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10 Strategies Every DIY Website Builder Should Know – 7 – Employ Progressive Refinement

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From strategy 6 you understand to spend most of your time on the “What” vs “How to” which lead us on to strategy number 7 which is to employ progressive refinement in your website development. This starts off with the understanding that really, your site’s never going to be done. There’s always going to be something that you would like to do to it, something that you would like to change, it’s always going to be an evolving process anyway. And since it’s always going to be evolving, as a practical matter, you are refining it progressively.

Begin with a Skeleton of Pages

I recommend that you build a skeleton that matches your plan and that means essentially, setting up the pages. If you watch my course again, you’ll see that I create the pages a long time before I ever put any content in them. In fact, I create my pages and sometimes put dummy content in them and give them base level titles but then as the site progresses, as I refine the site, I go back in and I change those titles to be more appropriate or something that I think is better.

I start off with my basic plan and then I build those pages. Once I’ve got my basic plan in place, then I start adding content to them. Something that can be very useful as you’re designing a site is to create placeholder elements for things that are not completed. Actually, I’m going to use my friend Tom as an example yet again.

Example of Progressive Refinement – Using Dummy Content

Julie Cloutier has done this design for Tom and this is the basic layout of his home page. As we go on to actually creating this for him, we find that we don’t really have the artwork yet for the sliders. So what we’ll do is to take some artwork and we’ll create a slide out of dummy content so that we can construct the slider, get it on the home page and get it configured correctly.

The dummy content is going to get replaced with real content as we work our way through it but for the time being it allows us to set up parts of the site we wouldn’t otherwise be able to add. That’s an example of progressive refinement. What we’ve done is we’ve set up the space for the slider, we’ve put the slider in, installed the slider and we built some dummy slides so that it fits in the space while we are waiting for the actual artwork to actually build the slides.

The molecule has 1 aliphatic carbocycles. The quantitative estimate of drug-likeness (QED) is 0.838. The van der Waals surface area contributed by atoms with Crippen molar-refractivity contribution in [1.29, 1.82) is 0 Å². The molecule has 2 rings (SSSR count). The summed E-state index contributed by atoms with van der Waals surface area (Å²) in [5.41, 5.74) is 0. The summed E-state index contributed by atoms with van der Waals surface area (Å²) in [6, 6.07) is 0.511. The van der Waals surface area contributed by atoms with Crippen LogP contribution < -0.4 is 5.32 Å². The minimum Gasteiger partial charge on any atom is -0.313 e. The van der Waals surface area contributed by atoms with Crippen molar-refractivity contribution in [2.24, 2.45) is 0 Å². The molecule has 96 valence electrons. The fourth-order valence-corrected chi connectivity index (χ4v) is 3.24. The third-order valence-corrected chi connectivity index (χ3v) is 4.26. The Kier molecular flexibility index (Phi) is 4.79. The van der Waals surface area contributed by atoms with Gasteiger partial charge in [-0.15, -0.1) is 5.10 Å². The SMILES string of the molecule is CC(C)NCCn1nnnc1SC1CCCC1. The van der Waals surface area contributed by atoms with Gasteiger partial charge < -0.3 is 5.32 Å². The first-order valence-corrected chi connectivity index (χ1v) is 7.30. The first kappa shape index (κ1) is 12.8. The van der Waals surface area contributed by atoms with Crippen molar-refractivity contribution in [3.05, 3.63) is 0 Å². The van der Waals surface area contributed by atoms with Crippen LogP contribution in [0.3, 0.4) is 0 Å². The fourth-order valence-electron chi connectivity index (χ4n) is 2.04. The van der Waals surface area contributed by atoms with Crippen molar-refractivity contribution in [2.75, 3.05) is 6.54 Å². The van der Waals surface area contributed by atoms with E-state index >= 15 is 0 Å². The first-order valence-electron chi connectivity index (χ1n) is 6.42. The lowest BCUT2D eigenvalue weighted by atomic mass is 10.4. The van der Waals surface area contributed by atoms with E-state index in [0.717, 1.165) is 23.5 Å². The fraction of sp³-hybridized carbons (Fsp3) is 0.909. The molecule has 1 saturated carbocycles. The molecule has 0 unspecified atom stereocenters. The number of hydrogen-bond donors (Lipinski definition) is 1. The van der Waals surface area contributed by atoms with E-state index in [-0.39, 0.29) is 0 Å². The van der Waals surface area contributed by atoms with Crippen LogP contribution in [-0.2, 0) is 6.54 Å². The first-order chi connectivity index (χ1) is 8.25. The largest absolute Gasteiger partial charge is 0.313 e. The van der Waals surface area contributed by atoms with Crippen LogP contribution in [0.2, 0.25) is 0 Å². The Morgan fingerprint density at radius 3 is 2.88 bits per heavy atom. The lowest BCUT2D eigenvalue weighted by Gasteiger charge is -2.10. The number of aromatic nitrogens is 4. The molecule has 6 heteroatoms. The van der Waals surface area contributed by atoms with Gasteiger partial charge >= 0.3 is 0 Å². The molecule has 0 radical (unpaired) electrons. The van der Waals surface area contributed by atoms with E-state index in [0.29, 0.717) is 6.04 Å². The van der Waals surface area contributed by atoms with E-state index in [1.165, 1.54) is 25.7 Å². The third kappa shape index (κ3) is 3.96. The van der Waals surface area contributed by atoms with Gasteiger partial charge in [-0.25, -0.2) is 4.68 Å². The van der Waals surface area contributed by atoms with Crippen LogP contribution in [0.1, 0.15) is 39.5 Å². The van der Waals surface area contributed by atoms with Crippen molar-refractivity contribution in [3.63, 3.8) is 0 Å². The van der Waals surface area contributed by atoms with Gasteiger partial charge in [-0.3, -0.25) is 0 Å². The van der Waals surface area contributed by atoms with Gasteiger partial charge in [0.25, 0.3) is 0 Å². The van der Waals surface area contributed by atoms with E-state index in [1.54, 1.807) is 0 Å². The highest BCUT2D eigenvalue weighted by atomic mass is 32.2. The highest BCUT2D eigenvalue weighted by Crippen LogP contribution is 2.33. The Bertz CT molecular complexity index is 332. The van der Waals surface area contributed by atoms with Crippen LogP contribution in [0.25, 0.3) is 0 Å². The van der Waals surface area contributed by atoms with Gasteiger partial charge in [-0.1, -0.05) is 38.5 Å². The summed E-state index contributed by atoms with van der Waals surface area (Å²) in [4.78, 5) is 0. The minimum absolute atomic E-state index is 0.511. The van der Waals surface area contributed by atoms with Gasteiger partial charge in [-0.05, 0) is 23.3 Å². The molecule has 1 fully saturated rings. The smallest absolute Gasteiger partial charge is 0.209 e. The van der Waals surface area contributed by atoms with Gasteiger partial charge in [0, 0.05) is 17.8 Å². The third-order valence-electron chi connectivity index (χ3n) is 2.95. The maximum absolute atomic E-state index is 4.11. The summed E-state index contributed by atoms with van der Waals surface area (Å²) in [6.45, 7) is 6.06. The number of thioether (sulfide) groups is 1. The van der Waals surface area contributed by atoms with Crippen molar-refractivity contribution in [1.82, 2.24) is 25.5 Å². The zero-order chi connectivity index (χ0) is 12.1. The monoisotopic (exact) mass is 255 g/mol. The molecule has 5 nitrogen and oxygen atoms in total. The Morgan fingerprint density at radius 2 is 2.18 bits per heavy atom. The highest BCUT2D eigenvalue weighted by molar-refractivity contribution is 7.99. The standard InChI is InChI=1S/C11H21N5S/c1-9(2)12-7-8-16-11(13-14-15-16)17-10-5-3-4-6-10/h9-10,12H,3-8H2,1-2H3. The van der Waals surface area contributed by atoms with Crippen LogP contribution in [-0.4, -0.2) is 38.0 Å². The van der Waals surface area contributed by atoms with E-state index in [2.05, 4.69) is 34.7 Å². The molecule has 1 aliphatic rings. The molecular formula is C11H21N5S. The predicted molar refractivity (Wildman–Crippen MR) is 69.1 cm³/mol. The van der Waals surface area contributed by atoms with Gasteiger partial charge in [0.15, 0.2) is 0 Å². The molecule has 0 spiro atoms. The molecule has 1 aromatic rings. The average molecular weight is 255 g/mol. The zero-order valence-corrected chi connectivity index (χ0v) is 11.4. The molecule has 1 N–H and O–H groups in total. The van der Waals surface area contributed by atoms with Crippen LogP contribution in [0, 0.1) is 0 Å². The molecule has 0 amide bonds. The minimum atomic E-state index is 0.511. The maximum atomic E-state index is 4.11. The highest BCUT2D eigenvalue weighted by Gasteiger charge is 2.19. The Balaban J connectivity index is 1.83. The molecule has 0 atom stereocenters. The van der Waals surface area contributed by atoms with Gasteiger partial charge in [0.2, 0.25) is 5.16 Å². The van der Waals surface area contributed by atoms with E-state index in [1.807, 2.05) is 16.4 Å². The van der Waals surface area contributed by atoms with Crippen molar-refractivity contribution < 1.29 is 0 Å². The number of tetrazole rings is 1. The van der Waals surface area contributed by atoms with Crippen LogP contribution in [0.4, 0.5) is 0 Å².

Example of Progressive Refinement – Publishing Rough Drafts

Progressive refinement also means just adding rough drafts of your content to your pages and initial posts. If you are not creating your content directly in the text editor of the page or post but instead are using Word or Google Docs, go ahead and add that text before you’ve finished proofreading it and before it’s all perfect to those pages or posts.

You just move the text in the draft stage over to the actual page where it’s going to belong. There’s a lot of design work that you may need placeholder text for anyway. So I strongly recommend that you put your draft version of your text in the page and publish the page. Don’t save it as a draft but recognize that it is a rough draft and you’re going to come back in and change it later inside the editor.

This is another method of progressive refinement where the actual content may be in its rough draft form but it is nevertheless filling up the pages so that you see what a page full of text is going to look like. It also gives you the ability to come back in and tweak it while it still does double duty of filling up a page.

It also gets you used to the idea of starting off with a skeleton and gradually adding the flesh into that skeleton. As you’re doing that progressive refinement you can see how graphic elements fit in, unless you’ve got a design like Julie’s where it’s already designed all the way down to the gnat’s eyebrow and so doesn’t actually need any refinement any longer.

My Recommendation on Graphic Elements

I recommend that you just get your graphic design elements to about 80% and let let your ideas percolate. So maybe you’ve got the right font size but maybe it’s not the perfect color and you want to go back in and change that color but you just get your main graphic elements to about 80% and let it sit there while you’re working on the rest of your site.

If you get used to thinking about your site as always in a state of development, then you’re going to get your site done sooner. You’ll get it working on your behalf sooner if you employ progressive refinement because you’re not going to have the mindset that says “it’s got to be perfect before I can publish my site”.

We’re going to talk about perfection in just a minute. Anyway, employ progressive refinement where you’ll build your website in stages; layout a skeleton and gradually add flesh to the skeleton until it’s essentially completed.

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